Comic books have always been a traditional percolator of prurient interest in boys. That one of Batman’s earliest and most durable villains is a hot, scantily clad, whiplashing feline crook is hardly coincidental. Catwoman was preceded by Terry and the Pirates’ Dragon Lady and followed by many others in the desirable form (Poison Ivy, Star Sapphire, She-Hulk). These vixens bedevil the muscular heroes with the ultimate female superpower, sexual allure, which is anti-woke kryptonite, hence their absence from the new screen versions. Their counterpart superheroines (Wonder Woman, Batgirl, Black Widow, etc.) were created for the same purpose — to grab the attention of adolescent males, not to represent girl power. Consequently, watching superheroes totally ignore the sexual appeal of their physically perfect female teammates demands a bigger audience suspension of disbelief than flying people.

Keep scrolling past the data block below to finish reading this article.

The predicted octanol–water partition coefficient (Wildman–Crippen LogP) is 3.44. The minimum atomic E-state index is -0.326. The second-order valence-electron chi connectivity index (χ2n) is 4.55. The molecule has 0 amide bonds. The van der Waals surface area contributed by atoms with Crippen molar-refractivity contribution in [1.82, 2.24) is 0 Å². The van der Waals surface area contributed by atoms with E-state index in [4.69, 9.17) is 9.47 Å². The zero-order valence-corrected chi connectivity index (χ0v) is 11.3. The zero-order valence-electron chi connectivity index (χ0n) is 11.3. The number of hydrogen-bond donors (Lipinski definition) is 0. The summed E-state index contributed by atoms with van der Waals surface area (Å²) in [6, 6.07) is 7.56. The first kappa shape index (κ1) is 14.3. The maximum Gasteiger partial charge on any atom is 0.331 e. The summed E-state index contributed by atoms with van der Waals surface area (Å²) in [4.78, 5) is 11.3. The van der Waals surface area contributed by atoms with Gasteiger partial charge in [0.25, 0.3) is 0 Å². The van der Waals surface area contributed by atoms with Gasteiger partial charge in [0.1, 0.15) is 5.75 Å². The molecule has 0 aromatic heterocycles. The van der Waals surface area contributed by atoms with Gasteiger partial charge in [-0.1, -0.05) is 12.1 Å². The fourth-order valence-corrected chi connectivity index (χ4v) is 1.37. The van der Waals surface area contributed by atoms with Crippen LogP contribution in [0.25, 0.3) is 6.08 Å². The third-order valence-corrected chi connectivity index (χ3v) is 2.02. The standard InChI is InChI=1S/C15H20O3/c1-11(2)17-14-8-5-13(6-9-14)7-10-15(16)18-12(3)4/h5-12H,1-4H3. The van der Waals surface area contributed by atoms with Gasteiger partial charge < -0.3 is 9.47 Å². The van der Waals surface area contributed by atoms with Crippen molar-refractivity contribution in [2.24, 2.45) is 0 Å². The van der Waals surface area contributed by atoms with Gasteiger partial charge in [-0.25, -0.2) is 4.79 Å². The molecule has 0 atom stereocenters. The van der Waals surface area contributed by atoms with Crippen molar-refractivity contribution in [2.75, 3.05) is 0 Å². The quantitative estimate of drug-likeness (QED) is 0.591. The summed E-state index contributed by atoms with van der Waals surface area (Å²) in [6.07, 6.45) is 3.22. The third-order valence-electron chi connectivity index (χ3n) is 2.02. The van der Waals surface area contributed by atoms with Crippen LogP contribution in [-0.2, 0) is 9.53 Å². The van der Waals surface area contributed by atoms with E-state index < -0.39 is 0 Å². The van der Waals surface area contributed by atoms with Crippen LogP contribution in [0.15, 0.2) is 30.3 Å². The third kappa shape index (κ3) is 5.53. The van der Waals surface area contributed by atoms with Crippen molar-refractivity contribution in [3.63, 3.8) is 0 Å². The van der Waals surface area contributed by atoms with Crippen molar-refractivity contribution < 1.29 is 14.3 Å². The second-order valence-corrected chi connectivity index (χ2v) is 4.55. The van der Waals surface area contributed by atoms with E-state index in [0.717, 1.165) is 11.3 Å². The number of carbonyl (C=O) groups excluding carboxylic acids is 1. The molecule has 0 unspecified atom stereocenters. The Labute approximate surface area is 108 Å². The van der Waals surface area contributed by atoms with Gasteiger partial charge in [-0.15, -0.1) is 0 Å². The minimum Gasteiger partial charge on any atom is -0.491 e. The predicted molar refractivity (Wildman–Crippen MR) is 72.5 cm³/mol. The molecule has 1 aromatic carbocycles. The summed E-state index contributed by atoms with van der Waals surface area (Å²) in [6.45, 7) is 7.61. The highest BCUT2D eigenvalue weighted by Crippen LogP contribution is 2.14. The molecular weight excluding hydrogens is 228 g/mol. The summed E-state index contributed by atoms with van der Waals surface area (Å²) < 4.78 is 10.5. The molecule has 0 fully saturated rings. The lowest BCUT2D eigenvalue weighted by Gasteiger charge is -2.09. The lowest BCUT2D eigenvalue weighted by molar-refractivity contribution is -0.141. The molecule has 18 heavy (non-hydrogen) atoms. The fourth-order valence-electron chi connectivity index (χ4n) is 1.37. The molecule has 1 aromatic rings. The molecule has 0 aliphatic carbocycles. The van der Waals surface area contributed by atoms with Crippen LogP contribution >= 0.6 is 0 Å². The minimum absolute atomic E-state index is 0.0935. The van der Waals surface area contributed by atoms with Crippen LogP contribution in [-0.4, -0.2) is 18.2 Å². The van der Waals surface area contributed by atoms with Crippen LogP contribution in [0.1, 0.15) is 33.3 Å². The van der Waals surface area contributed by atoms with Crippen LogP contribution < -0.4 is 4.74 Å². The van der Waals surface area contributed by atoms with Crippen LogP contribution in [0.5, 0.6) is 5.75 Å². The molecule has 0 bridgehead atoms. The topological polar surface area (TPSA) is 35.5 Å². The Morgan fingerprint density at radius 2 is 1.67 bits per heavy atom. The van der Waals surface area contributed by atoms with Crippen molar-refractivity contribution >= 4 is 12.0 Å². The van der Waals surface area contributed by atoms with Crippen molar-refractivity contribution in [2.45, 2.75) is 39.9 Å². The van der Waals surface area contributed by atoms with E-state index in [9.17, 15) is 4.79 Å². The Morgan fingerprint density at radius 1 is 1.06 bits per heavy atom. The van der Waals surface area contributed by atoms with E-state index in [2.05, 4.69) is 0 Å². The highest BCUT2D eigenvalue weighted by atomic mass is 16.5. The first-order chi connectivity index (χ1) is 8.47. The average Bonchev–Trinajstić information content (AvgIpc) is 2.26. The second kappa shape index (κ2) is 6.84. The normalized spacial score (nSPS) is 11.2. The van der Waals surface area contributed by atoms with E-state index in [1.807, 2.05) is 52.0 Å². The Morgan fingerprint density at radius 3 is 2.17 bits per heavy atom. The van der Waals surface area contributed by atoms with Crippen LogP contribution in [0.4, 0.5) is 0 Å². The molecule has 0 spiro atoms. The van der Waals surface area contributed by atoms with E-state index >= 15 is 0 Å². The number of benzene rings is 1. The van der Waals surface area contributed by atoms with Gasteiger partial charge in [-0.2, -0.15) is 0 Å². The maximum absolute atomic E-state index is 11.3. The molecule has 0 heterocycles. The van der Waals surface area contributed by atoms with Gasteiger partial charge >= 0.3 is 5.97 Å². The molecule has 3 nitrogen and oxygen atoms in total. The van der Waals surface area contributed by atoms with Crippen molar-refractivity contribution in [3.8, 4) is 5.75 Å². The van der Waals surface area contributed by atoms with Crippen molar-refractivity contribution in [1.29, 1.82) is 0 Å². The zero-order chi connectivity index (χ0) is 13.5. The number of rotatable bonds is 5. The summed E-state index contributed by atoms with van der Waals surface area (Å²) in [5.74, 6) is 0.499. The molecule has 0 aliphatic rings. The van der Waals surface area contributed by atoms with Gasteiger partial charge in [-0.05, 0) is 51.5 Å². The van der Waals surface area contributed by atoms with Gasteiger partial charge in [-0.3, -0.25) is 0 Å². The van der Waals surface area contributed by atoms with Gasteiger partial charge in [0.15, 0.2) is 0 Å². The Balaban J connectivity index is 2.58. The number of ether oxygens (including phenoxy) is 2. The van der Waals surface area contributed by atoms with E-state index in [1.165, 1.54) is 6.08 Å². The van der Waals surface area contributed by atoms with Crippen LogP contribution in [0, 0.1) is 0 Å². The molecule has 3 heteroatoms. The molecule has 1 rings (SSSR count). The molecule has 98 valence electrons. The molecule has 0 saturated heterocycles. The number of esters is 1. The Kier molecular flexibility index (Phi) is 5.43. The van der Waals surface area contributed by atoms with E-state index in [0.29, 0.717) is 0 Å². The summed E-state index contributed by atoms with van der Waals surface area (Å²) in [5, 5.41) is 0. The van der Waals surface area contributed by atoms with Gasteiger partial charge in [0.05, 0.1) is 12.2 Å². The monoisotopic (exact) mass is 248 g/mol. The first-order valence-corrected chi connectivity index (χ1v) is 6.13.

Watching superheroes totally ignore the sexual appeal of their physically perfect female teammates demands a bigger audience suspension of disbelief than flying people.
Modern comic-book screen adaptors bring their sensibilities to the genre rather than vice versa, even though adolescent boys would welcome a little spice in their heroic fantasies, if only to acknowledge the difference between themselves and the strangely attractive female student at the next desk. Eventually the sexual validation that boys no longer get from Hollywoke product they may find full force in online porn. The operative word is “find” because they’ll seek some recognition of their biological reality that is denied them by mainstream entertainment. I can attest to it, having written the erotic superhero movie Electra (No. 33 in Maxim magazine’s “The 50 Best ‘B’ Films of All Time” list) for the legendary Roger Corman.